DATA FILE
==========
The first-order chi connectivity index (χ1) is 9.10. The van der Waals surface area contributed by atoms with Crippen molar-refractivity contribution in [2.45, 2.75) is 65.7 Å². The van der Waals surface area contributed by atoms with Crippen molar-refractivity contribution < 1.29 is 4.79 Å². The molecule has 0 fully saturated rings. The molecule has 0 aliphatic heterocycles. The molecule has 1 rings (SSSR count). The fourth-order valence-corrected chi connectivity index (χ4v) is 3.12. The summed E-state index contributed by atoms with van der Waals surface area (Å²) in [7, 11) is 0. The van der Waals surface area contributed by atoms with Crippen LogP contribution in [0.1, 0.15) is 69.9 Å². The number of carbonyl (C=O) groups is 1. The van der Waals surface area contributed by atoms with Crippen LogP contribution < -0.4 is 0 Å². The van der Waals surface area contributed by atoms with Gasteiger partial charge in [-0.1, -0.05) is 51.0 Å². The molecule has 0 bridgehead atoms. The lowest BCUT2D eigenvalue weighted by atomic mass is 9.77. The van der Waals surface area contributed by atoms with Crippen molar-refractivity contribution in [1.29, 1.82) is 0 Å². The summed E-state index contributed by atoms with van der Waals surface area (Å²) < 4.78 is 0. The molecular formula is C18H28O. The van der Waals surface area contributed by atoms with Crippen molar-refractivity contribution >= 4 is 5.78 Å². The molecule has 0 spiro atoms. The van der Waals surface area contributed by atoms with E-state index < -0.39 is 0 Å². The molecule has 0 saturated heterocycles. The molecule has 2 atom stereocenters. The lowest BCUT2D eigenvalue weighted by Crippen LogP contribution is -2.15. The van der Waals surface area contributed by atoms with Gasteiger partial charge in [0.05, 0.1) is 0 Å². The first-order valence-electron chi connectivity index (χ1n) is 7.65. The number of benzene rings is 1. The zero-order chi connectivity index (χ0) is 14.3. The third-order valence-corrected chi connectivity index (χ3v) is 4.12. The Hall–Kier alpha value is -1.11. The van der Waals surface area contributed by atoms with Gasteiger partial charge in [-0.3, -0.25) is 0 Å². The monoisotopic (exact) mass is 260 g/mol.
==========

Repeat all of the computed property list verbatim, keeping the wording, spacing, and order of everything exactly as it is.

The first-order chi connectivity index (χ1) is 9.10. The van der Waals surface area contributed by atoms with Crippen molar-refractivity contribution in [2.45, 2.75) is 65.7 Å². The van der Waals surface area contributed by atoms with Crippen molar-refractivity contribution < 1.29 is 4.79 Å². The molecule has 0 fully saturated rings. The molecule has 0 aliphatic heterocycles. The molecule has 1 rings (SSSR count). The fourth-order valence-corrected chi connectivity index (χ4v) is 3.12. The summed E-state index contributed by atoms with van der Waals surface area (Å²) in [7, 11) is 0. The van der Waals surface area contributed by atoms with Crippen LogP contribution in [0.1, 0.15) is 69.9 Å². The number of carbonyl (C=O) groups is 1. The van der Waals surface area contributed by atoms with Crippen LogP contribution < -0.4 is 0 Å². The van der Waals surface area contributed by atoms with Gasteiger partial charge in [-0.1, -0.05) is 51.0 Å². The molecule has 0 bridgehead atoms. The lowest BCUT2D eigenvalue weighted by atomic mass is 9.77. The van der Waals surface area contributed by atoms with Crippen molar-refractivity contribution in [1.29, 1.82) is 0 Å². The summed E-state index contributed by atoms with van der Waals surface area (Å²) < 4.78 is 0. The molecular formula is C18H28O. The van der Waals surface area contributed by atoms with Crippen molar-refractivity contribution >= 4 is 5.78 Å². The molecule has 0 spiro atoms. The van der Waals surface area contributed by atoms with E-state index < -0.39 is 0 Å². The molecule has 0 saturated heterocycles. The molecule has 2 atom stereocenters. The lowest BCUT2D eigenvalue weighted by Crippen LogP contribution is -2.15. The van der Waals surface area contributed by atoms with Gasteiger partial charge in [0.05, 0.1) is 0 Å². The first-order valence-electron chi connectivity index (χ1n) is 7.65. The number of benzene rings is 1. The zero-order chi connectivity index (χ0) is 14.3. The third-order valence-corrected chi connectivity index (χ3v) is 4.12. The Hall–Kier alpha value is -1.11. The van der Waals surface area contributed by atoms with Gasteiger partial charge in [-0.3, -0.25) is 0 Å². The monoisotopic (exact) mass is 260 g/mol.